I remember my first typewriter. It was a huge, chunky Olivetti desk typewriter and I thought it was fantastic. It came through a friend of the family — her office were replacing their typewriters with brand new, state of the art, electric typewriters. So this old beast was all mine.
I started typing my little hands off. I wrote out the words of songs that I liked. I wrote a few poems here and there, and stories … I loved to write stories — even then. I would sit down at the table with a thick felt mat shielding the table from the base of the typewriter, and I would begin to hammer our letters and words. First it was one finger at a time, but then, as I grew more practised, I began to type with two or even three fingers. My speed was increasing, but I would never get very fast. I needed to really pound the keys to make the letters appear nicely on the page, and the extra effort meant that speed was never to be easily attained.
When I started using computers, I found these typing skills were handy. I knew where the letters were and I could get up quite a bit of pace. I didn’t even need to look at my fingers too much. But I did need to break through the speed barrier — in teaching myself to type I had picked up plenty of bad habits (some of which I still have today) — so I started doing some computer based typing training. And it started to pay off.
Because I didn’t need to learn where all the letters were, I was able to pick up touch typing pretty quickly. Soon I didn’t need to look down at all. Soon I was able to stare at another piece of paper and transcribe it effortlessly. With pretty good accuracy.
Nowadays, I find typing to be the only way for me to take notes. I certainly can no longer write very neatly — and often find myself scouring my own notepads trying to make sense of the scrawl written there. But even with the fastest handwriting in the world, I could never write fast enough to keep up with my thoughts. This is where typing truly has been fanstastic. Now I can almost keep up with my ideas as they come streaming out of my mind. And while I get along at around 55 words per minute, I can push along a little faster when I am concentrating well.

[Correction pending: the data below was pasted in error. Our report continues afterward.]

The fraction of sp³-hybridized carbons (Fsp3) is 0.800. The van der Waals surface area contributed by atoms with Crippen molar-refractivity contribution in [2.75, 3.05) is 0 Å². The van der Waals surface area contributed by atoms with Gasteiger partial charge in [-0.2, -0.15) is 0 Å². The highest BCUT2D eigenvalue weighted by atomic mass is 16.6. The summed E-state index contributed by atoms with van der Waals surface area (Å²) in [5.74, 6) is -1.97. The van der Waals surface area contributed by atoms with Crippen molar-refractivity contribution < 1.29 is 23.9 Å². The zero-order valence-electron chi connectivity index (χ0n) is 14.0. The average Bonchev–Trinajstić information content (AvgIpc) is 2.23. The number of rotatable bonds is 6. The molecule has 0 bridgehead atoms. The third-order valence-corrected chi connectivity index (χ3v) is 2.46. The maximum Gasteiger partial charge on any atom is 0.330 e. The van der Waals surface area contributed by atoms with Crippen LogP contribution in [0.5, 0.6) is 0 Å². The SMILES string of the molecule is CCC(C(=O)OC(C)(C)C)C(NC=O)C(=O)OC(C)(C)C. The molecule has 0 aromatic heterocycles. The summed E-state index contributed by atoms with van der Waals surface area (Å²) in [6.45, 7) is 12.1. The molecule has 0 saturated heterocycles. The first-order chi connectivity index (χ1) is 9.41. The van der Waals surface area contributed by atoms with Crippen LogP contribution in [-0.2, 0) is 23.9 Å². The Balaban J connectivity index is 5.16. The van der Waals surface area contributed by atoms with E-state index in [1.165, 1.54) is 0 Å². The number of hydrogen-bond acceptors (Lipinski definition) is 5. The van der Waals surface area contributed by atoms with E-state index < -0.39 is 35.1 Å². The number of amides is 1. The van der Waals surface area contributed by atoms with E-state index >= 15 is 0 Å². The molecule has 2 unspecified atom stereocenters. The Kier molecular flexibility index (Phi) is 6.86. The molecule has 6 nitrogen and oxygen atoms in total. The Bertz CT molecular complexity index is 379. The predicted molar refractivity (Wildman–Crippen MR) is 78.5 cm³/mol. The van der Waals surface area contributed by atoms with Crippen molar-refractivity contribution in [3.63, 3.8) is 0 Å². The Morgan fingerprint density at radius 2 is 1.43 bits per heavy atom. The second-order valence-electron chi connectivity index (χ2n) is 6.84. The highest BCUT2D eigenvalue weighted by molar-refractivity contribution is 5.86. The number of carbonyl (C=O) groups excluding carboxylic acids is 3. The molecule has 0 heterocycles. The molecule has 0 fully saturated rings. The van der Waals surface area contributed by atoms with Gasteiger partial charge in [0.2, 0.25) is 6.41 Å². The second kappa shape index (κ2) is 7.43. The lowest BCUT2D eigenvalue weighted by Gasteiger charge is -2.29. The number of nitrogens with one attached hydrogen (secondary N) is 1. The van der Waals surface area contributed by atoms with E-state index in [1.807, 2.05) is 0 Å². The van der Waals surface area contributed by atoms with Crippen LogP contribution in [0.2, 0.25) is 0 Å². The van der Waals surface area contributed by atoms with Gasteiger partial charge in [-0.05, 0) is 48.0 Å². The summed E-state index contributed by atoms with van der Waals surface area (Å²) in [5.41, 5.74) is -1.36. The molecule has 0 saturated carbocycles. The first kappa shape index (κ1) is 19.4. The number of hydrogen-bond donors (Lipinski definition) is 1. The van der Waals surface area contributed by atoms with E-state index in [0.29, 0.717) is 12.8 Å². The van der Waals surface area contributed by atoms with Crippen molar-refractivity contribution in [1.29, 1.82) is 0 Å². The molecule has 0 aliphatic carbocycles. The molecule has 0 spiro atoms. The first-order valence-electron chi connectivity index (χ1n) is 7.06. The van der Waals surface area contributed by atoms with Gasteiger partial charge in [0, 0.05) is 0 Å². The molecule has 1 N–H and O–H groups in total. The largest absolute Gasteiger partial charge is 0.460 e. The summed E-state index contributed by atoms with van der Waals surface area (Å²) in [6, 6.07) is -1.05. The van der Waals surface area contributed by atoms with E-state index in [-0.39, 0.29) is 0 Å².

But how fast are you? Is it important to be able to type quickly? I love it. Weirdly. (With thanks to Meg Tsiamis for pointing out the typing speed test.)
3 thoughts on “How Fast Are Your Fingers?”
I am SO going to rename that post “Am I the slowest typist in the blogosphere” 😉 But well done 🙂
That’s an interesting test!
When I first tried the test I was looking at the letters of each word and trying to type them. I average 52 words per minute.
I got frustrated, decided to take the test again, except I switched to my normal mode of typing. I said the words in my head and typed by hearing instead of looking at each individual letter.
I averaged 78 words per minute.
I suppose it just depends on how you take the words from your mind and put them into the computer, whether that be hearing the words, seeing the words in your head, or some other manner.
Thanks for the link! This was cool! 🙂
Meg … did I mention I did the test with one hand tied behind my back? Only joking 😉
Deanna … That is rockin score. Can’t beat it. Even with two hands.
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